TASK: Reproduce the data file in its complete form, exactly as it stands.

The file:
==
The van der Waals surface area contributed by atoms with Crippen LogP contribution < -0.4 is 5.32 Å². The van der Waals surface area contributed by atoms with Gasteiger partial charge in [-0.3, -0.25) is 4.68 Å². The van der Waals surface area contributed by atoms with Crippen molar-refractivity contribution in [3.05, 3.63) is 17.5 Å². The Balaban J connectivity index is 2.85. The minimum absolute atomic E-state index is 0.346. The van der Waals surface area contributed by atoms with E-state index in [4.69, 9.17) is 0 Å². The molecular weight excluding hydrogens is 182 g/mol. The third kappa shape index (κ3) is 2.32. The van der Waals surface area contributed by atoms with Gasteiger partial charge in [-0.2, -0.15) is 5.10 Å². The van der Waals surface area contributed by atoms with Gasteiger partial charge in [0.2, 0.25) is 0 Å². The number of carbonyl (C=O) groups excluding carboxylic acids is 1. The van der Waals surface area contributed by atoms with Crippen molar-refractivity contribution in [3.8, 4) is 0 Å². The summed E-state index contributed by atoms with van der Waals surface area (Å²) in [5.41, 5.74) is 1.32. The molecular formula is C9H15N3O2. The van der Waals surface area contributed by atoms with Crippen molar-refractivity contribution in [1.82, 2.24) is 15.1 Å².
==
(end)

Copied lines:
The van der Waals surface area contributed by atoms with Crippen LogP contribution < -0.4 is 5.32 Å². The van der Waals surface area contributed by atoms with Gasteiger partial charge in [-0.3, -0.25) is 4.68 Å². The van der Waals surface area contributed by atoms with Crippen molar-refractivity contribution in [3.05, 3.63) is 17.5 Å². The Balaban J connectivity index is 2.85. The minimum absolute atomic E-state index is 0.346. The van der Waals surface area contributed by atoms with E-state index in [4.69, 9.17) is 0 Å². The molecular weight excluding hydrogens is 182 g/mol. The third kappa shape index (κ3) is 2.32. The van der Waals surface area contributed by atoms with Gasteiger partial charge in [-0.2, -0.15) is 5.10 Å². The van der Waals surface area contributed by atoms with Gasteiger partial charge in [0.2, 0.25) is 0 Å². The number of carbonyl (C=O) groups excluding carboxylic acids is 1. The van der Waals surface area contributed by atoms with Crippen molar-refractivity contribution in [3.8, 4) is 0 Å². The summed E-state index contributed by atoms with van der Waals surface area (Å²) in [5.41, 5.74) is 1.32. The molecular formula is C9H15N3O2. The van der Waals surface area contributed by atoms with Crippen molar-refractivity contribution in [1.82, 2.24) is 15.1 Å².